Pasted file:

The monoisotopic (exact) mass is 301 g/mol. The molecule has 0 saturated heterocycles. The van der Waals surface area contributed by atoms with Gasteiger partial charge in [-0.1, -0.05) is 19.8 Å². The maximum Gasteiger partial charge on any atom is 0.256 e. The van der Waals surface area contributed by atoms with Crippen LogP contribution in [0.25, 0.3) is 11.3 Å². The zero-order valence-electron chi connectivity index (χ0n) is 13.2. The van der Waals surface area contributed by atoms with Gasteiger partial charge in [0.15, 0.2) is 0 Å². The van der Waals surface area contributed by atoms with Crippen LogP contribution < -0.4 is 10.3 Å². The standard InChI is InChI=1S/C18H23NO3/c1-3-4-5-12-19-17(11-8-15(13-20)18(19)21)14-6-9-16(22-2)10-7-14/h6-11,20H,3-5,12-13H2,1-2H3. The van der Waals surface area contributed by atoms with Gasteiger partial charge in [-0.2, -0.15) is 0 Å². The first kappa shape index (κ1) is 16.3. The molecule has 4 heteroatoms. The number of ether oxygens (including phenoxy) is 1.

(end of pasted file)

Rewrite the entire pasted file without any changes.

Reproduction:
The monoisotopic (exact) mass is 301 g/mol. The molecule has 0 saturated heterocycles. The van der Waals surface area contributed by atoms with Gasteiger partial charge in [-0.1, -0.05) is 19.8 Å². The maximum Gasteiger partial charge on any atom is 0.256 e. The van der Waals surface area contributed by atoms with Crippen LogP contribution in [0.25, 0.3) is 11.3 Å². The zero-order valence-electron chi connectivity index (χ0n) is 13.2. The van der Waals surface area contributed by atoms with Gasteiger partial charge in [0.15, 0.2) is 0 Å². The van der Waals surface area contributed by atoms with Crippen LogP contribution < -0.4 is 10.3 Å². The standard InChI is InChI=1S/C18H23NO3/c1-3-4-5-12-19-17(11-8-15(13-20)18(19)21)14-6-9-16(22-2)10-7-14/h6-11,20H,3-5,12-13H2,1-2H3. The van der Waals surface area contributed by atoms with Gasteiger partial charge in [-0.2, -0.15) is 0 Å². The first kappa shape index (κ1) is 16.3. The molecule has 4 heteroatoms. The number of ether oxygens (including phenoxy) is 1.